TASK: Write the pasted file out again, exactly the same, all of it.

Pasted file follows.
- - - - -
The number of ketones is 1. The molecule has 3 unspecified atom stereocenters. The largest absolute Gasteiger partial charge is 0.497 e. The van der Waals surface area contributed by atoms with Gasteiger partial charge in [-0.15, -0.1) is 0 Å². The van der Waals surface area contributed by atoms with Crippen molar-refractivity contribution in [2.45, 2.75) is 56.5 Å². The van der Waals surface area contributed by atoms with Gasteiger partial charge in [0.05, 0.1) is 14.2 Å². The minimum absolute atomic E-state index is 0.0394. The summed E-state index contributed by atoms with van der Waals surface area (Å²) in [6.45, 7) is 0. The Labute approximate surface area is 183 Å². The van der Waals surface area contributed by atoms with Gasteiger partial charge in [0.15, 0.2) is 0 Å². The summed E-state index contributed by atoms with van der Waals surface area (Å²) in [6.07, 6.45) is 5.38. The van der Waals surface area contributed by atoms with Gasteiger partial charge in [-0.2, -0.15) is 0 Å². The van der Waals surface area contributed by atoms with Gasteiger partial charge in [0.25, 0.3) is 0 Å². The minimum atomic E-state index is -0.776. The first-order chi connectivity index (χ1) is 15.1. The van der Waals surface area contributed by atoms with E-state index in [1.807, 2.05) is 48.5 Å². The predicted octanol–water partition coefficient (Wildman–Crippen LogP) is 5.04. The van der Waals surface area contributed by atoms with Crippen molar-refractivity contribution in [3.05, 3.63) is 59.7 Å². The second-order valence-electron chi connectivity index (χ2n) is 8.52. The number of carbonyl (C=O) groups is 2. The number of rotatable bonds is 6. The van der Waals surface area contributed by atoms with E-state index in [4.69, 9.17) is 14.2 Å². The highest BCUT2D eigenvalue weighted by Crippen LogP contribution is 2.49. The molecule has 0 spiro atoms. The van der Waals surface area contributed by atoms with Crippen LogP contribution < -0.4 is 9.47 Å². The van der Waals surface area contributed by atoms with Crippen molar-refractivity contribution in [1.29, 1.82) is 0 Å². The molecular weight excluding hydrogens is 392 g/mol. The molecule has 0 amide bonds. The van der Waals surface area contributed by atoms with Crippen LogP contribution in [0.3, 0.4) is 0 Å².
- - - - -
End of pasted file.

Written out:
The number of ketones is 1. The molecule has 3 unspecified atom stereocenters. The largest absolute Gasteiger partial charge is 0.497 e. The van der Waals surface area contributed by atoms with Gasteiger partial charge in [-0.15, -0.1) is 0 Å². The van der Waals surface area contributed by atoms with Crippen molar-refractivity contribution in [2.45, 2.75) is 56.5 Å². The van der Waals surface area contributed by atoms with Gasteiger partial charge in [0.05, 0.1) is 14.2 Å². The minimum absolute atomic E-state index is 0.0394. The summed E-state index contributed by atoms with van der Waals surface area (Å²) in [6.45, 7) is 0. The Labute approximate surface area is 183 Å². The van der Waals surface area contributed by atoms with Gasteiger partial charge in [0.15, 0.2) is 0 Å². The summed E-state index contributed by atoms with van der Waals surface area (Å²) in [6.07, 6.45) is 5.38. The van der Waals surface area contributed by atoms with Gasteiger partial charge in [-0.2, -0.15) is 0 Å². The van der Waals surface area contributed by atoms with Gasteiger partial charge in [0.25, 0.3) is 0 Å². The minimum atomic E-state index is -0.776. The first-order chi connectivity index (χ1) is 15.1. The van der Waals surface area contributed by atoms with E-state index in [1.807, 2.05) is 48.5 Å². The predicted octanol–water partition coefficient (Wildman–Crippen LogP) is 5.04. The van der Waals surface area contributed by atoms with Crippen molar-refractivity contribution in [3.05, 3.63) is 59.7 Å². The second-order valence-electron chi connectivity index (χ2n) is 8.52. The number of carbonyl (C=O) groups is 2. The number of rotatable bonds is 6. The van der Waals surface area contributed by atoms with E-state index in [4.69, 9.17) is 14.2 Å². The highest BCUT2D eigenvalue weighted by Crippen LogP contribution is 2.49. The molecule has 0 spiro atoms. The van der Waals surface area contributed by atoms with Crippen LogP contribution < -0.4 is 9.47 Å². The van der Waals surface area contributed by atoms with Crippen molar-refractivity contribution in [1.29, 1.82) is 0 Å². The molecular weight excluding hydrogens is 392 g/mol. The molecule has 0 amide bonds. The van der Waals surface area contributed by atoms with Crippen LogP contribution in [0.3, 0.4) is 0 Å².